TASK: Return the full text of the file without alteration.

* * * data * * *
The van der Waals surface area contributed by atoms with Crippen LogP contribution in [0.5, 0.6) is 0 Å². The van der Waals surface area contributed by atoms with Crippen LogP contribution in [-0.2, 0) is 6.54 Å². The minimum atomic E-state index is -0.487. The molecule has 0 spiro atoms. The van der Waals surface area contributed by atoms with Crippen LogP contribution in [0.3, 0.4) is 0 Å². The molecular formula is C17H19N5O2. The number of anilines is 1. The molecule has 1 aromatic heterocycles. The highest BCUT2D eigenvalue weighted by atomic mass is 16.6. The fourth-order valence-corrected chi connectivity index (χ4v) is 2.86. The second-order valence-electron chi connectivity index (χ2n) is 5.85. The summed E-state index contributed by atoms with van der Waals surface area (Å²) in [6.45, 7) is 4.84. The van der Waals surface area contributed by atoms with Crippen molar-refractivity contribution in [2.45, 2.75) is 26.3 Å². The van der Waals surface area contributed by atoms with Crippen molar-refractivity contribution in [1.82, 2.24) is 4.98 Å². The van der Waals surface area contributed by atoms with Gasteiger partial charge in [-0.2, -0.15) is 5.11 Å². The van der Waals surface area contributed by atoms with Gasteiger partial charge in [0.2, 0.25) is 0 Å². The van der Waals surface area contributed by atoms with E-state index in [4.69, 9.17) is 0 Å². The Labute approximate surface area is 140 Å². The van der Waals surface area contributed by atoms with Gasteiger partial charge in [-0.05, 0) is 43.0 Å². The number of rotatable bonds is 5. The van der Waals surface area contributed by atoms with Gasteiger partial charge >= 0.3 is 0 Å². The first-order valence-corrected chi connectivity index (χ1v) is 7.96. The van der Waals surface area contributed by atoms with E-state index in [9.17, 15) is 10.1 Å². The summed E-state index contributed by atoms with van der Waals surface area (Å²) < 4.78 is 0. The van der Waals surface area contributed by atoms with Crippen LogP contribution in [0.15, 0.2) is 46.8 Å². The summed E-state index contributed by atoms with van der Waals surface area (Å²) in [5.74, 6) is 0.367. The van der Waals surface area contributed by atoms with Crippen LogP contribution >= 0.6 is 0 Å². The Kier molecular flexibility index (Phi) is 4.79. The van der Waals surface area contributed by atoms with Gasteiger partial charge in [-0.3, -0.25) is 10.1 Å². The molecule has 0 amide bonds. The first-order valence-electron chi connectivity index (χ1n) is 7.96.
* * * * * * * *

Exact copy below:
The van der Waals surface area contributed by atoms with Crippen LogP contribution in [0.5, 0.6) is 0 Å². The van der Waals surface area contributed by atoms with Crippen LogP contribution in [-0.2, 0) is 6.54 Å². The minimum atomic E-state index is -0.487. The molecule has 0 spiro atoms. The van der Waals surface area contributed by atoms with Crippen LogP contribution in [0.3, 0.4) is 0 Å². The molecular formula is C17H19N5O2. The number of anilines is 1. The molecule has 1 aromatic heterocycles. The highest BCUT2D eigenvalue weighted by atomic mass is 16.6. The fourth-order valence-corrected chi connectivity index (χ4v) is 2.86. The second-order valence-electron chi connectivity index (χ2n) is 5.85. The summed E-state index contributed by atoms with van der Waals surface area (Å²) in [6.45, 7) is 4.84. The van der Waals surface area contributed by atoms with Crippen molar-refractivity contribution in [2.45, 2.75) is 26.3 Å². The van der Waals surface area contributed by atoms with Crippen molar-refractivity contribution in [1.82, 2.24) is 4.98 Å². The van der Waals surface area contributed by atoms with Gasteiger partial charge in [-0.2, -0.15) is 5.11 Å². The van der Waals surface area contributed by atoms with Gasteiger partial charge in [0.2, 0.25) is 0 Å². The van der Waals surface area contributed by atoms with E-state index in [4.69, 9.17) is 0 Å². The Labute approximate surface area is 140 Å². The van der Waals surface area contributed by atoms with Gasteiger partial charge in [-0.05, 0) is 43.0 Å². The number of rotatable bonds is 5. The van der Waals surface area contributed by atoms with Gasteiger partial charge >= 0.3 is 0 Å². The first-order valence-corrected chi connectivity index (χ1v) is 7.96. The van der Waals surface area contributed by atoms with E-state index in [9.17, 15) is 10.1 Å². The summed E-state index contributed by atoms with van der Waals surface area (Å²) < 4.78 is 0. The van der Waals surface area contributed by atoms with Crippen LogP contribution in [0.15, 0.2) is 46.8 Å². The summed E-state index contributed by atoms with van der Waals surface area (Å²) in [5.74, 6) is 0.367. The van der Waals surface area contributed by atoms with Crippen LogP contribution >= 0.6 is 0 Å². The Kier molecular flexibility index (Phi) is 4.79. The van der Waals surface area contributed by atoms with Gasteiger partial charge in [-0.3, -0.25) is 10.1 Å². The molecule has 0 amide bonds. The first-order valence-electron chi connectivity index (χ1n) is 7.96.